In the southern part of Wallonia lies a village that represents the good stuff Belgium has to offer. A beautiful medieval castle, a monastery, excellent cheese and one of the most famous trappist beers. Welcome to Chimay.
The Notre-Dame de Scourmont abbey… also known as the Chimay abbey
The story of Chimay begins in the Notre Dame de Scourmont abbey, and so did our daytrip. In 1850, a small group of monks settled here and spent their days alternating between prayer, labor and rest. Somehow their prayers did pay off, as they were rewarded by a divine recipe for beer and cheese. These divinely inspired products were soon found to be among the most popular ones in Belgium. Today, it is still possible to visit the place where this miracle once happened. Although the brewery itself is off-limits, we were free to visit the beautiful garden of the abbey as well as the imposing church. And we were lucky, as we also got the opportunity to chat with one of the monks.
We happened to visit right after the monks had finished their prayers and some of them remained in the church for a while. One of them welcomed us personally and explained us a thing or two about the abbey. With great pride, he also opened and showed us the shrine containing sacred relics.
The Chimay Experience
It’s only a stone’s throw away to Espace Chimay where we visited the ‘Chimay Expérience’. This interactive exposition unravels the secrets of the Chimay beer and cheese production. At the end of the visit, we were treated to a tasting of Chimay beer on draught in the adjoining brasserie Auberge de Poteaupré.
Note: If you want to go straight to business and proceed to the tasting immediately without visiting the Chimay Experience, that’s possible too. The Quadruple degustation, for example, allows you to try four different beers for 9 EUR: Chimay Rouge, Chimay Bleu, Chimay Dorée and Chimay Triple. Cheese platters are available too.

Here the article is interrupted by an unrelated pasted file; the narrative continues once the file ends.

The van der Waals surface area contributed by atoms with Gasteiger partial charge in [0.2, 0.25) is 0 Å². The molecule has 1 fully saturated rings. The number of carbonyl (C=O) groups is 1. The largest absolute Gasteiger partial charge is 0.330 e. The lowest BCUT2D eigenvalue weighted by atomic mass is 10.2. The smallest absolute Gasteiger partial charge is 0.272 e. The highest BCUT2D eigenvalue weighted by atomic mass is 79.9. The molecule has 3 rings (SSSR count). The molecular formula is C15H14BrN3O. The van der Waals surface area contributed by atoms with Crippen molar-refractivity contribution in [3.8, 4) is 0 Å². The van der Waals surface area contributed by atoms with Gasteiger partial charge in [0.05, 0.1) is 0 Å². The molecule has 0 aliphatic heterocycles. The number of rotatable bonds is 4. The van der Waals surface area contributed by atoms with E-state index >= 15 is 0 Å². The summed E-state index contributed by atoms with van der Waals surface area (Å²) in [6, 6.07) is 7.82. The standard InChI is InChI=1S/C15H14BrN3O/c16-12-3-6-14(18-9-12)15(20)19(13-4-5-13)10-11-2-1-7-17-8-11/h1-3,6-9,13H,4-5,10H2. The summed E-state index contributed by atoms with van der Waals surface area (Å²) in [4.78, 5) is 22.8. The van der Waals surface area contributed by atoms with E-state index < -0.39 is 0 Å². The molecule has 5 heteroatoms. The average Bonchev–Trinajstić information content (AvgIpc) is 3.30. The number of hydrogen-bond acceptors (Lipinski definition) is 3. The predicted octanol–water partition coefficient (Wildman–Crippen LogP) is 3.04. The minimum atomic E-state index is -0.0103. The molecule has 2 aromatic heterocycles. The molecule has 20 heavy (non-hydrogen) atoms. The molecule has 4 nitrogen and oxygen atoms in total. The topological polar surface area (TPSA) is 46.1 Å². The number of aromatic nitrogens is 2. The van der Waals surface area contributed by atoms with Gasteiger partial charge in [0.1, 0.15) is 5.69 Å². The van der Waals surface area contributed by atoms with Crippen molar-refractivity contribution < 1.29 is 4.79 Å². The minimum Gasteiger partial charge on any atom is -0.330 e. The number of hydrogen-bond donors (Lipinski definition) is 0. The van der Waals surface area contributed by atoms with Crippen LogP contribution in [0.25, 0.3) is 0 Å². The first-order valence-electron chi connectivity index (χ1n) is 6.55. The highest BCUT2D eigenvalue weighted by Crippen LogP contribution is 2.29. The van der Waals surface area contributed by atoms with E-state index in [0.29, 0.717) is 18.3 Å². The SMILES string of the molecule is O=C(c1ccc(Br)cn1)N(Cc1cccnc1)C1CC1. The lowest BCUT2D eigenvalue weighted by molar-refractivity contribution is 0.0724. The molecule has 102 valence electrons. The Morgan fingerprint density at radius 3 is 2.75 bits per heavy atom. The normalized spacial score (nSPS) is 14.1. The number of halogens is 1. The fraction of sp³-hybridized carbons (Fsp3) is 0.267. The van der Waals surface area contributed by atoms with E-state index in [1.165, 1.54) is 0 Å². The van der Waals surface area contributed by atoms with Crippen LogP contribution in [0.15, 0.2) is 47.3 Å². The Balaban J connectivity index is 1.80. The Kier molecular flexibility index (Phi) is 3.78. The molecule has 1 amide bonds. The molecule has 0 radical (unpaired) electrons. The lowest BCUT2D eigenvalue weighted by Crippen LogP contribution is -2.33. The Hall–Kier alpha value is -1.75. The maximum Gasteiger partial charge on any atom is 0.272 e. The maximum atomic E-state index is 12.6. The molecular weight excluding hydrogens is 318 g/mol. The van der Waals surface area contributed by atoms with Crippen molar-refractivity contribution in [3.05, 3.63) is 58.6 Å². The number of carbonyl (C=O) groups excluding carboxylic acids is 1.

Still hungry? Stay around for lunch and try one of the dishes that have been prepared with Chimay beer and/or cheese. The colored beer cap next to each course on the menu indicates the recommended beer to go along with your dish. We had the Vitoulet Poteaupré: meatloaf stuffed with Chimay cheese and wrapped with bacon, which goes well with Chimay Rouge.
The Chimay castle
After finishing our beers, we continued our visit by exploring the nearby castle, some 10 kilometers away. This imposing keep towers over the bluestone and brick houses of the Chimay village. Since 1804, it belongs to the noble family de Riquet de Caraman-Chimay. The castle has been destroyed and reconstructed various times. In 1935 it’s been struck by a serious fire, after which it has been thoroughly restored in renaissance style.
Although the castle looks quite sober from the outside, this isn’t the case on the inside. It is possible to enter and visit the great hall, the guard room, the portrait gallery and the chapel. The various rooms are decorated with antique furniture, classical portraits and imposing chandeliers. The real jewel though is the pocket-sized opera theater, modeled to the Louis XV theatre in Fontainebleau. Despite its miniature size, it comes with a box, two galleries and wealthy stucco in white and gold, which stands in sharp contrast with the red velvet of the seats and curtains.
Lady luck smiled at us when we visited, because princess Elisabeth de Chimay was home, along with her lovely dog and parrot. Although she doesn’t do the guided tours herself anymore, she was definitely up for a chat. We were also invited for tea and cake by one of her assistants. We’ve never felt so much at home in a big castle. I think I could get used to it…